Talks are underway to add a special-purpose Marine air-ground task force to U.S. Africa Command, a move that would center on expanding efforts to train African militaries, officials say.
Seabasing exercises have been ongoing for some time with the African Partnership Station, and other Naval exercises around the coasts of Africa.
The graphic above is from a Marine Corps information page on Seabasing. It offers more information, text, graphics, and videos. As the title states, the reason for seabasing is to overcome access challenges, such as not being welcome in the countries the MAGTF wishes to access. You will not find much about training partners in these documents.
Seabasing – Enabling Joint Operations & Overcoming Access Challenges
From the Marine Corps Times Corps weighs merits of Africa task force
MAGTFs are quick-reaction units that range in size. The smallest comprise only a handful of troops, while the largest include thousands. Media reports published in December suggest as many as 1,000 Marines could be stationed in Europe as part of an AfriCom MAGTF, though neither the Marine Corps nor AfriCom would confirm how large this task force could be.
And both entities were careful when speculating about future basing options, saying only that prospective locations are being studied and that Europe, with its established infrastructure and proximity to Africa, is a logical contender. Locating a MAGTF on the African continent is not an option, officials said, even though Marines already deploy to Camp Lemonier, a joint expeditionary base in Djibouti, just north of Somalia.
“It’s phenomenally diplomatically sensitive when you start talking about stationing troops in Africa,” said Vince Crawley, a spokesman for AfriCom.
Marines already conduct regular bi-national training with a number of African nations, including Egypt, Kenya, Benin and Senegal. The size and makeup of these training teams varies from mission to mission. Marines are requested based on the skills needed to complete the task at hand, be it air-support training or instruction on urban combat tactics.
Having Marines assigned to Africa for longer periods of time could give them more time to conduct Africa-specific cultural training, making those exercises more effective and resulting in stronger ties with partner nations, Fontana said.
AfriCom was created when the Horn of Africa gained greater focus as the U.S. increased efforts to disrupt suspected terrorist activities in countries with unstable governments. A permanent Marine task force also could prove valuable to counter-terrorism efforts throughout the region.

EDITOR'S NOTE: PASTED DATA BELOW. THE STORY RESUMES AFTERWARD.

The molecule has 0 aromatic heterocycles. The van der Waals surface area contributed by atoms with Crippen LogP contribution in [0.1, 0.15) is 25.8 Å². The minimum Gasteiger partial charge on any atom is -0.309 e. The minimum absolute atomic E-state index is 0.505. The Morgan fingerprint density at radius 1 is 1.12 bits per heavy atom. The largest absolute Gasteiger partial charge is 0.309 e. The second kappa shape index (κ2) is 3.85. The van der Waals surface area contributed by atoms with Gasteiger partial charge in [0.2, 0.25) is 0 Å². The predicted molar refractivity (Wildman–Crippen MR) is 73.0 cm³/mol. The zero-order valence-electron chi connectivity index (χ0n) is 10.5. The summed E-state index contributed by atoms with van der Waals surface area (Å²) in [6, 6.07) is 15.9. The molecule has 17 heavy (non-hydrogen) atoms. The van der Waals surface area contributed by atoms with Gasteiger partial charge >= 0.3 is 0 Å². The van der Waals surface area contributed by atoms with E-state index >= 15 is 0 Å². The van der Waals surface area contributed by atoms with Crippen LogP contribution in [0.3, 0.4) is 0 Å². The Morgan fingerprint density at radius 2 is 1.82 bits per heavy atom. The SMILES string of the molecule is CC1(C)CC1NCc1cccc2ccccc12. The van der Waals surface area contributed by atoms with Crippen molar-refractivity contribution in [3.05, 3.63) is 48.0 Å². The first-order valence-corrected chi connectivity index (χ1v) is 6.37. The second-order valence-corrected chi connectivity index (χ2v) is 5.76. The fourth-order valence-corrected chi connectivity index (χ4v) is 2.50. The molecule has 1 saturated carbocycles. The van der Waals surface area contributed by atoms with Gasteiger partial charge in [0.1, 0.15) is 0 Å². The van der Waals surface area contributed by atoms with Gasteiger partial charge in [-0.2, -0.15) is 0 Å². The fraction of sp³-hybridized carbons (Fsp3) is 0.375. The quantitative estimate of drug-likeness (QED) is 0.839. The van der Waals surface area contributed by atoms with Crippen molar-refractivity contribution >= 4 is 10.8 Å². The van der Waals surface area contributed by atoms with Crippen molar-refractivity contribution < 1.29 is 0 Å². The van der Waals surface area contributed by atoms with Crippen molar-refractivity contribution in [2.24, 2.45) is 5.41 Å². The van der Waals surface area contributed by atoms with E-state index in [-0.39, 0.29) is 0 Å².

Keep in mind that counter terrorism is just another expression of terrorism.
Although the article above keeps mentioning military training, as if that is a benign activity in the circumstances, MAGTFs do not usually emphasize training. From an earlier article:
AFRICOM could add Marine Air Ground Task Force
Analysts say such a force could worry African leaders
It certainly should worry African leaders. And it should most certainly be diplomatically sensitive. It should set off alarms all over the continent.
A 1,000-strong Marine combat task force capable of rapidly deploying to hot spots could soon be at the disposal of the new U.S. Africa Command, which up to now has stressed training partnerships and security cooperation to wary African governments suspicious of U.S. military intentions on the continent.
But the Marine Corps Web site mentions very little about training when talking about the capabilities of a Marine Air Ground Task Force, or MAGTF.
“MAGTF’s are readily available, self-sustaining, combined arms warfighting organizations,” the Marines’ Web site explains, noting among other things that such task forces are equipped to move forces into crisis areas without revealing their exact destination or intentions and project combat power at night and under adverse weather.
These are warfighting units designed to project US power and defend US interests.
Who would need to give permission for these strike forces to strike? What would constitute a legal and appropriate use of these forces? Suppose the US government, or US based corporations do not like the policies of a certain African government? Would that government be subject to attack? Or suppose the US government or US based corporations are very happy with a particular government but that government is highly unpopular with its own people. Will the US strike against the opposition? Would it strike against political demonstrations? What would make such a strike legitimate? I can’t think of any good answers to these questions, but they must be answered, and in fact will be answered, in deed and by default, if not in diplomacy. The message the US is sending is that it is entitled to take what it wants, wherever it wants, by force. This is the basic message of colonialism.
h/t africa comments